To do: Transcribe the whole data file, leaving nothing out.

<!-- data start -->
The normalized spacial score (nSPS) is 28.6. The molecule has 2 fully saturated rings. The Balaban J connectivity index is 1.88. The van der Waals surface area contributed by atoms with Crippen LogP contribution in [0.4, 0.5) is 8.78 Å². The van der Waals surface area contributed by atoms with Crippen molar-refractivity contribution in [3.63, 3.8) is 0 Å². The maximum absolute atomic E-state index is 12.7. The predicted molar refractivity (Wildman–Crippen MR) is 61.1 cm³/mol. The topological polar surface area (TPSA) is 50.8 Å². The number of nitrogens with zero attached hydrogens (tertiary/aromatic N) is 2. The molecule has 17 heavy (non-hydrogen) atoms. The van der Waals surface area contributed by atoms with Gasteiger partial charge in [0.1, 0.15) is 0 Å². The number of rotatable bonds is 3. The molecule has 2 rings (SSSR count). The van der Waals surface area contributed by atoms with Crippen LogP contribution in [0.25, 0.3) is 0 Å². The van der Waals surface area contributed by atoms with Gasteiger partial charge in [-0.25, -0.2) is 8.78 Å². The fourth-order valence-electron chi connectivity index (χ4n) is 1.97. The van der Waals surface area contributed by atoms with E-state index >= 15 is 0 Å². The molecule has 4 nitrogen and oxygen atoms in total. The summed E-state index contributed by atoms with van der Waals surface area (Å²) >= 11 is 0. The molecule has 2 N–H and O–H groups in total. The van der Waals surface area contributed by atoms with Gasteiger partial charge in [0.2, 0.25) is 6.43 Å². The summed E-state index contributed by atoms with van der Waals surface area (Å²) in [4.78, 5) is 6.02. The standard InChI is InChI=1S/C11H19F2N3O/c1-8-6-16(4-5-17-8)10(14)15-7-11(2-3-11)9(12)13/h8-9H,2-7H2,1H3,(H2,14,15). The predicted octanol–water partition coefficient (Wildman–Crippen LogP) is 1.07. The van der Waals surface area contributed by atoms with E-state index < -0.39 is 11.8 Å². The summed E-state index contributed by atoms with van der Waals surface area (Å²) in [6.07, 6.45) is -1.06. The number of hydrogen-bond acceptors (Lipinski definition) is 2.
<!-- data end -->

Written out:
The normalized spacial score (nSPS) is 28.6. The molecule has 2 fully saturated rings. The Balaban J connectivity index is 1.88. The van der Waals surface area contributed by atoms with Crippen LogP contribution in [0.4, 0.5) is 8.78 Å². The van der Waals surface area contributed by atoms with Crippen molar-refractivity contribution in [3.63, 3.8) is 0 Å². The maximum absolute atomic E-state index is 12.7. The predicted molar refractivity (Wildman–Crippen MR) is 61.1 cm³/mol. The topological polar surface area (TPSA) is 50.8 Å². The number of nitrogens with zero attached hydrogens (tertiary/aromatic N) is 2. The molecule has 17 heavy (non-hydrogen) atoms. The van der Waals surface area contributed by atoms with Gasteiger partial charge in [0.1, 0.15) is 0 Å². The number of rotatable bonds is 3. The molecule has 2 rings (SSSR count). The van der Waals surface area contributed by atoms with Crippen LogP contribution in [0.25, 0.3) is 0 Å². The van der Waals surface area contributed by atoms with Gasteiger partial charge in [-0.25, -0.2) is 8.78 Å². The fourth-order valence-electron chi connectivity index (χ4n) is 1.97. The van der Waals surface area contributed by atoms with E-state index >= 15 is 0 Å². The molecule has 4 nitrogen and oxygen atoms in total. The summed E-state index contributed by atoms with van der Waals surface area (Å²) >= 11 is 0. The molecule has 2 N–H and O–H groups in total. The van der Waals surface area contributed by atoms with Gasteiger partial charge in [0.2, 0.25) is 6.43 Å². The summed E-state index contributed by atoms with van der Waals surface area (Å²) in [4.78, 5) is 6.02. The standard InChI is InChI=1S/C11H19F2N3O/c1-8-6-16(4-5-17-8)10(14)15-7-11(2-3-11)9(12)13/h8-9H,2-7H2,1H3,(H2,14,15). The predicted octanol–water partition coefficient (Wildman–Crippen LogP) is 1.07. The van der Waals surface area contributed by atoms with E-state index < -0.39 is 11.8 Å². The summed E-state index contributed by atoms with van der Waals surface area (Å²) in [6.07, 6.45) is -1.06. The number of hydrogen-bond acceptors (Lipinski definition) is 2.